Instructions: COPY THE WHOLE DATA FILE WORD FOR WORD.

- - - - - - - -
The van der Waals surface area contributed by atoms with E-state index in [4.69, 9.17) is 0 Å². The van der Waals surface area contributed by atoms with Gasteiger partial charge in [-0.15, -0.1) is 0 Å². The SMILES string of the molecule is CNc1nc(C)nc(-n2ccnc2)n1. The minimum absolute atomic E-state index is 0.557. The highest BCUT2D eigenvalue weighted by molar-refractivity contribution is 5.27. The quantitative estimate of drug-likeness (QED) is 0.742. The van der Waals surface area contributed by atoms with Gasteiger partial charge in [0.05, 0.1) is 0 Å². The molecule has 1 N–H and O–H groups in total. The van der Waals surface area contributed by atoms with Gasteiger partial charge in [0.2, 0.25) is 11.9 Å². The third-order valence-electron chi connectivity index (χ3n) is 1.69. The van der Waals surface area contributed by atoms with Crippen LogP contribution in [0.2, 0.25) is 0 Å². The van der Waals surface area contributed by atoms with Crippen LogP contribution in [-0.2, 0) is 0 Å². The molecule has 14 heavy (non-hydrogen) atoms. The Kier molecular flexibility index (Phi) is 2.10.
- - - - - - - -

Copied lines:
The van der Waals surface area contributed by atoms with E-state index in [4.69, 9.17) is 0 Å². The van der Waals surface area contributed by atoms with Gasteiger partial charge in [-0.15, -0.1) is 0 Å². The SMILES string of the molecule is CNc1nc(C)nc(-n2ccnc2)n1. The minimum absolute atomic E-state index is 0.557. The highest BCUT2D eigenvalue weighted by molar-refractivity contribution is 5.27. The quantitative estimate of drug-likeness (QED) is 0.742. The van der Waals surface area contributed by atoms with Gasteiger partial charge in [0.05, 0.1) is 0 Å². The molecule has 1 N–H and O–H groups in total. The van der Waals surface area contributed by atoms with Gasteiger partial charge in [0.2, 0.25) is 11.9 Å². The third-order valence-electron chi connectivity index (χ3n) is 1.69. The van der Waals surface area contributed by atoms with Crippen LogP contribution in [0.2, 0.25) is 0 Å². The van der Waals surface area contributed by atoms with Crippen LogP contribution in [-0.2, 0) is 0 Å². The molecule has 14 heavy (non-hydrogen) atoms. The Kier molecular flexibility index (Phi) is 2.10.